LOS ANGELES — In this age of information, in which fans can access your salary as easily as your batting average, Carl Crawford is the $142 million man.
Barry Zito can tell you all about that. The amount of dollars sticks to your name like gum, until you win. Zito was the $126 million man, until the pitcher breathed life into the dying championship run of the Giants last season.
Money comes and money goes, but rings are forever.
Crawford put Los Angeles two big steps closer to jewelry Monday, hitting two home runs in the National League Division Series clincher at Dodger Stadium, and Juan Uribe hit the winner in a 4-3 victory over the Braves.
"I knew it was going to be a close game with tough pitching, so I wanted to be aggressive," the former Rays All-Star said. "I was happy I got the first home run. But the second home run? I couldn't believe it. To hit two home runs in the postseason is definitely big. I was really amazed."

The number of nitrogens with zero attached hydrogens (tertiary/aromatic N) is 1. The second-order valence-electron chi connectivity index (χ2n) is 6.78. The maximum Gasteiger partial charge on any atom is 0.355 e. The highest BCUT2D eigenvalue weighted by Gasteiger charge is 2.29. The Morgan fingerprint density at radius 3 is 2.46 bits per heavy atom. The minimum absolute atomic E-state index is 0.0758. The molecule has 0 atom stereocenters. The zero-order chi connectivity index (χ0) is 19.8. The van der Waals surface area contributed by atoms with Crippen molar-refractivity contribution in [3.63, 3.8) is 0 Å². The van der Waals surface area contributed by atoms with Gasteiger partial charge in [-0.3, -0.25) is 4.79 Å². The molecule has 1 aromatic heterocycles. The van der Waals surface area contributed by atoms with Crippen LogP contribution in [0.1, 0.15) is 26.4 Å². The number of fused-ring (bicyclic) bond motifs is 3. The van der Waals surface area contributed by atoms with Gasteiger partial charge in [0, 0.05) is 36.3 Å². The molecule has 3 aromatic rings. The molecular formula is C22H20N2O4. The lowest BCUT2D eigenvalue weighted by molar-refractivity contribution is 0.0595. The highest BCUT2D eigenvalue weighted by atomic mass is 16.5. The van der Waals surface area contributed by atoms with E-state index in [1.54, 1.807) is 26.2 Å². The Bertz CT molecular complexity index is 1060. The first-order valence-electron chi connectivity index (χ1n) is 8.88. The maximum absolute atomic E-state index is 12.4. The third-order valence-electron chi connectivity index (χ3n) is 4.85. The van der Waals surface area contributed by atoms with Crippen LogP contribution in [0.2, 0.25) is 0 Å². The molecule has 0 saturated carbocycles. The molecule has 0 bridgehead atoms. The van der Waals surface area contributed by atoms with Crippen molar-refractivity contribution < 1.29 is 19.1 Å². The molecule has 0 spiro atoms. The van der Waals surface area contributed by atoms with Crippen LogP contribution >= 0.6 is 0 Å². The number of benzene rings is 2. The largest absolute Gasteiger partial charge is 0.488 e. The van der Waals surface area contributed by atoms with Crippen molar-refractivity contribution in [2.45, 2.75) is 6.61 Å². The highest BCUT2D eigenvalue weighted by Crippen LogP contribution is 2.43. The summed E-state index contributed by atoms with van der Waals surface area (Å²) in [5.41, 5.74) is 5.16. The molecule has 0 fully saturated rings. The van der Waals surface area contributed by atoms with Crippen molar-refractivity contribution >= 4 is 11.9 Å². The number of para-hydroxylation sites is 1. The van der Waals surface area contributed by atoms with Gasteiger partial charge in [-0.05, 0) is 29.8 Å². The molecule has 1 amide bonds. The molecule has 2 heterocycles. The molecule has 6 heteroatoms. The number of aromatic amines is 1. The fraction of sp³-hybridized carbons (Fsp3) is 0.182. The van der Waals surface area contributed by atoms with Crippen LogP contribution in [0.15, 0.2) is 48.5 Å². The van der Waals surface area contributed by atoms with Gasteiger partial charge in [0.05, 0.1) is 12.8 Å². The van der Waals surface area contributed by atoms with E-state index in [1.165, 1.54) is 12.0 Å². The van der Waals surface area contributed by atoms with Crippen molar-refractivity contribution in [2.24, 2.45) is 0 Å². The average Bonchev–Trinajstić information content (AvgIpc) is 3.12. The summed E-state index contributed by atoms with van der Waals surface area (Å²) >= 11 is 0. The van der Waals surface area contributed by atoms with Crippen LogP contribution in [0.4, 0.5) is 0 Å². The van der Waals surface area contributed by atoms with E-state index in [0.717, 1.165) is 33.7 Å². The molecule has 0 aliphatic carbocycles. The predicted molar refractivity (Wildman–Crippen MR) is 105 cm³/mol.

The Dodgers celebrated late into Monday night, and why not? They are off until Friday, when the NL Championship Series opens.
"I just want to keep playing well," said Crawford, who hit three home runs in the series to one for an Atlanta team that led the NL in homers this season. "We've got two rounds to go."
Crawford, 32, came from Boston, where he heard a lot from the fans, most of it hostile. He had signed with the Red Sox, with that $142 million tag on his back, after nine seasons with Tampa Bay, then spent most of two years either injured or unproductive.
When the Dodgers acquired him last summer, he came with a modified tag: overpriced and a bad guy.
"He's not a bad guy," said infielder Nick Punto, who came to Los Angeles with Crawford and Adrian Gonzalez. "You've got to perform in Boston. If he could have been performing, he would have been a good guy."
As his first spring training opened with the Dodgers, he called Boston "an environment that was toxic" and said he often regretted signing there. Los Angeles had swallowed his contract and delivered him from misery.
"The change of scenery for me was great," Crawford said. "I felt like myself again. I love it here in L.A., and I'm happy they brought me over here."